While very devoted to one another, both Sam and Joanne were over the age of 40 and wished to take things slowly. In 1969, Sam proposed to Jo, with a wedding planned for 1970. However, Sam went on a trip to Africa and was presumed dead, leaving Joanne devastated. He later returned to town, but they could not rekindle their old feelings.

Later that year, Joanne lost her eyesight in a car accident, and neurosurgeon Dr. Tony Vincente saved her life. She regained her vision and fell in love with her doctor, whom she married in 1972. The actor who played Tony, Anthony George, did not like how his character developed, and he was written out in June 1975 as Tony died of a heart attack in Jo's arms. At the age of 50, Joanne had endured the deaths of four significant others. Another devastating blow came in 1976 when her sister Eunice, who had long since given up her scheming ways and reformed, was fatally shot by her husband's mistress. After Eunice's death, Joanne adopted her niece, Suzi Martin.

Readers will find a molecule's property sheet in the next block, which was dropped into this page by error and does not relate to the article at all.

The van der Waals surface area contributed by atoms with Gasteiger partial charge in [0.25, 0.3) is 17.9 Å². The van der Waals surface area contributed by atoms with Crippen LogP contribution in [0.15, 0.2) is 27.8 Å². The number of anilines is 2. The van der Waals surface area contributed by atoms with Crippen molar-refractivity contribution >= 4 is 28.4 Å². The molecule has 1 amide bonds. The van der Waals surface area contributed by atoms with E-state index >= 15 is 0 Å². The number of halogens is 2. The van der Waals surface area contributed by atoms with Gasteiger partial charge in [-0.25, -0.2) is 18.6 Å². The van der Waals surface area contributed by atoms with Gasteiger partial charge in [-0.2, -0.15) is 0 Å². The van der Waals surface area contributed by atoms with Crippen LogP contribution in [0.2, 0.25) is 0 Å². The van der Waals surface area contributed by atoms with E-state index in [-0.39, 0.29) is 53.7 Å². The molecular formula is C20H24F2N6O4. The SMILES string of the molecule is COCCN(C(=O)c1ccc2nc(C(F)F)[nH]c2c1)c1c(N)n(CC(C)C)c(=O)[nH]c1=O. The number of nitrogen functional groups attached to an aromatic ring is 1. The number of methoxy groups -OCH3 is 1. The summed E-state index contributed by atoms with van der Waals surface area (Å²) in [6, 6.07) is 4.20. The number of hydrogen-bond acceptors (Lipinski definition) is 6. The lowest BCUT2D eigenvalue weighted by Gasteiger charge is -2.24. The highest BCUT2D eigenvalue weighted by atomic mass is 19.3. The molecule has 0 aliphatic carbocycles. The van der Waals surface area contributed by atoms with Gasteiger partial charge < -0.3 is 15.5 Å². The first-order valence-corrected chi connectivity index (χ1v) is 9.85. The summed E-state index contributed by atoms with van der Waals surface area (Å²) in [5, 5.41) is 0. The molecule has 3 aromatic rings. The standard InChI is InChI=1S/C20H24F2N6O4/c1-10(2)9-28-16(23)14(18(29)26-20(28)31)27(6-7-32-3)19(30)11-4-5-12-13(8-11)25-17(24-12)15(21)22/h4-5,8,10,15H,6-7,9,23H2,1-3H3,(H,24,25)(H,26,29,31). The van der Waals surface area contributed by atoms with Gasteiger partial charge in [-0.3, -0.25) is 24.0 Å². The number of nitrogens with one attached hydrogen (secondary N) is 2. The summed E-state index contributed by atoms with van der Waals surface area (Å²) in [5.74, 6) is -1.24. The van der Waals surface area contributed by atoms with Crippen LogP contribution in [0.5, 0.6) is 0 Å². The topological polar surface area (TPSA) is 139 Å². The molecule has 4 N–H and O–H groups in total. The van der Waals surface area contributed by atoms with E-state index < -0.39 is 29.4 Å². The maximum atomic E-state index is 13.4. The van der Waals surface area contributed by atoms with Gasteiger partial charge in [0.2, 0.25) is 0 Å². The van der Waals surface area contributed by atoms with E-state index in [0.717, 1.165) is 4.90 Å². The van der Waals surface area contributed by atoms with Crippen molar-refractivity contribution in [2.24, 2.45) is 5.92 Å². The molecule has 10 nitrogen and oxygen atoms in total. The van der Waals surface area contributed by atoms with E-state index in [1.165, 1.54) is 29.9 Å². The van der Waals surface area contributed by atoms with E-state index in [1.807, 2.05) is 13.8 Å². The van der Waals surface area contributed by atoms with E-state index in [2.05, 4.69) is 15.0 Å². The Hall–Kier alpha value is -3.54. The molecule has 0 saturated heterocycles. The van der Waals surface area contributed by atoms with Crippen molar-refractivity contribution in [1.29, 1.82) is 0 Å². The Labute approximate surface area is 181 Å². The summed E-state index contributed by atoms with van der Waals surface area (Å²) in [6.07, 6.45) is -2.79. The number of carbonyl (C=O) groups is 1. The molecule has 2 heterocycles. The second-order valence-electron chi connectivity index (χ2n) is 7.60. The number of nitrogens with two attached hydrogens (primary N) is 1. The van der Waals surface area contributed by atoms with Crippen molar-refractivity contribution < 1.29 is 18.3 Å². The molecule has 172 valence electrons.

In 1976, Joanne teamed up with her best friend Stu Bergman and bought the Hartford House, turning it into an upscale bed and breakfast. She ran this business until the inn was destroyed in an explosion in 1982. After Hartford House, Jo became a hostess for a tavern along the Henderson River called "The Riverboat," which Stu, Jenny (Linda Gibboney) and Wendy ran. It too was destroyed when Travis (Rod Arrants) met his demise against Warren (Michael Corbett) and Ringo Altman (Larry Fleischman).

Starting in the mid-1970s, Joanne was showcased less on the program. She became rivals with Stephanie Wilkins, who had an affair with her third husband, Tony, and later married John Wyatt, her former brother-in-law, out of spite. Joanne's final stories involved her romance with Martin Tourneur (John Aniston), whom she married in 1980. They later divorced, which was considered a scandal because it was Joanne's first divorce. Mary Stuart confessed that because she had divorced him because of his infidelity, she laughingly considered herself the "world's oldest ingenue".

In early 1985, Jo's granddaughter Sarah Whitting (Michelle Joyner) came to town to pursue a music career as a folk singer. Sarah was hiding out inside an abandoned building in Henderson. One day it caught fire, and Wendy and Quinn saved her life. When Sarah recovered after the fire, she told Jo that she left Seattle because there were problems with Patti and Len, her parents. Sarah also helped Jo and Stu turn the abandoned building that caught fire into another upscale bed and breakfast called Caldwell House, which was operated by a scheming man named Melvin Hibbard (Ralph Byers).